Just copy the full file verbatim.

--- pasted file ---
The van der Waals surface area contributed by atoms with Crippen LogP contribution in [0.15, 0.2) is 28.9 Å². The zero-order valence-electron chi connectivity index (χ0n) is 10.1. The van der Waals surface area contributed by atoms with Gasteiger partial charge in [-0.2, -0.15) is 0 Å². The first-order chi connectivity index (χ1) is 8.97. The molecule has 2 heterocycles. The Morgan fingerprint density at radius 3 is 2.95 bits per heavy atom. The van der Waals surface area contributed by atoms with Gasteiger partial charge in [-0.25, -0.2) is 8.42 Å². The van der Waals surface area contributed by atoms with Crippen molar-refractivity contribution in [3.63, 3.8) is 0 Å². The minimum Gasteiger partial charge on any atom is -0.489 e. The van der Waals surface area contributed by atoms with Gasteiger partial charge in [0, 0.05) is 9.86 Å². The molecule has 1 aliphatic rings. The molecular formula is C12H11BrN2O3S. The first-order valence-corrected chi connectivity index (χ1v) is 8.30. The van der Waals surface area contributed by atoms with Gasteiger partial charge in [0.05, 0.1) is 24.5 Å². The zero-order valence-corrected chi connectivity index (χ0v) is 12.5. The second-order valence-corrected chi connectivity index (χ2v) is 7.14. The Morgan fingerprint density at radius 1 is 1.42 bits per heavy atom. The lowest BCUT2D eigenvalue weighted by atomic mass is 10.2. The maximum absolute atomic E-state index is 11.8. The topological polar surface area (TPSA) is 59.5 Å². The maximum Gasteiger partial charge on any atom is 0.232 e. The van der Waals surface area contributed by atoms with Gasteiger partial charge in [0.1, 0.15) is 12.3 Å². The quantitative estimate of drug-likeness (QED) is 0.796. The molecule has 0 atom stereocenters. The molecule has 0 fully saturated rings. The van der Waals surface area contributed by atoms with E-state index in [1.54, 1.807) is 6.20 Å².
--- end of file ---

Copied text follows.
The van der Waals surface area contributed by atoms with Crippen LogP contribution in [0.15, 0.2) is 28.9 Å². The zero-order valence-electron chi connectivity index (χ0n) is 10.1. The van der Waals surface area contributed by atoms with Gasteiger partial charge in [-0.2, -0.15) is 0 Å². The first-order chi connectivity index (χ1) is 8.97. The molecule has 2 heterocycles. The Morgan fingerprint density at radius 3 is 2.95 bits per heavy atom. The van der Waals surface area contributed by atoms with Gasteiger partial charge in [-0.25, -0.2) is 8.42 Å². The van der Waals surface area contributed by atoms with Crippen molar-refractivity contribution in [3.63, 3.8) is 0 Å². The minimum Gasteiger partial charge on any atom is -0.489 e. The van der Waals surface area contributed by atoms with Gasteiger partial charge in [0, 0.05) is 9.86 Å². The molecule has 1 aliphatic rings. The molecular formula is C12H11BrN2O3S. The first-order valence-corrected chi connectivity index (χ1v) is 8.30. The van der Waals surface area contributed by atoms with Gasteiger partial charge in [0.05, 0.1) is 24.5 Å². The zero-order valence-corrected chi connectivity index (χ0v) is 12.5. The second-order valence-corrected chi connectivity index (χ2v) is 7.14. The Morgan fingerprint density at radius 1 is 1.42 bits per heavy atom. The lowest BCUT2D eigenvalue weighted by atomic mass is 10.2. The maximum absolute atomic E-state index is 11.8. The topological polar surface area (TPSA) is 59.5 Å². The maximum Gasteiger partial charge on any atom is 0.232 e. The van der Waals surface area contributed by atoms with Gasteiger partial charge in [0.1, 0.15) is 12.3 Å². The quantitative estimate of drug-likeness (QED) is 0.796. The molecule has 0 atom stereocenters. The molecule has 0 fully saturated rings. The van der Waals surface area contributed by atoms with E-state index in [1.54, 1.807) is 6.20 Å².